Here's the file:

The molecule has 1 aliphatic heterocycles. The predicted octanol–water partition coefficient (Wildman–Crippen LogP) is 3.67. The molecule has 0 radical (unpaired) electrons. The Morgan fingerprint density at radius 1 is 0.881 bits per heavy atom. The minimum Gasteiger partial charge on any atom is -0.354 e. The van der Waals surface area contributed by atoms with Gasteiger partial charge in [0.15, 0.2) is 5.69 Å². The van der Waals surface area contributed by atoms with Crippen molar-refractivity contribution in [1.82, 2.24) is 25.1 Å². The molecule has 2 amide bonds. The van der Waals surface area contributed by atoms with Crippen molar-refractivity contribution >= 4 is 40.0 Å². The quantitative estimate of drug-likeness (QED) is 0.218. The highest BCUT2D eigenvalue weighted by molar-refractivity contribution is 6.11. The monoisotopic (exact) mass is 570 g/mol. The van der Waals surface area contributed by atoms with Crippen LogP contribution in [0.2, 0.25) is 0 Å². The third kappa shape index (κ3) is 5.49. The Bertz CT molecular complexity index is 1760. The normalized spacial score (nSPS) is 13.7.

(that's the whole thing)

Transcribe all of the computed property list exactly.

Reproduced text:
The molecule has 1 aliphatic heterocycles. The predicted octanol–water partition coefficient (Wildman–Crippen LogP) is 3.67. The molecule has 0 radical (unpaired) electrons. The Morgan fingerprint density at radius 1 is 0.881 bits per heavy atom. The minimum Gasteiger partial charge on any atom is -0.354 e. The van der Waals surface area contributed by atoms with Gasteiger partial charge in [0.15, 0.2) is 5.69 Å². The van der Waals surface area contributed by atoms with Crippen molar-refractivity contribution in [1.82, 2.24) is 25.1 Å². The molecule has 2 amide bonds. The van der Waals surface area contributed by atoms with Crippen molar-refractivity contribution >= 4 is 40.0 Å². The quantitative estimate of drug-likeness (QED) is 0.218. The highest BCUT2D eigenvalue weighted by molar-refractivity contribution is 6.11. The monoisotopic (exact) mass is 570 g/mol. The van der Waals surface area contributed by atoms with Crippen LogP contribution in [0.2, 0.25) is 0 Å². The third kappa shape index (κ3) is 5.49. The Bertz CT molecular complexity index is 1760. The normalized spacial score (nSPS) is 13.7.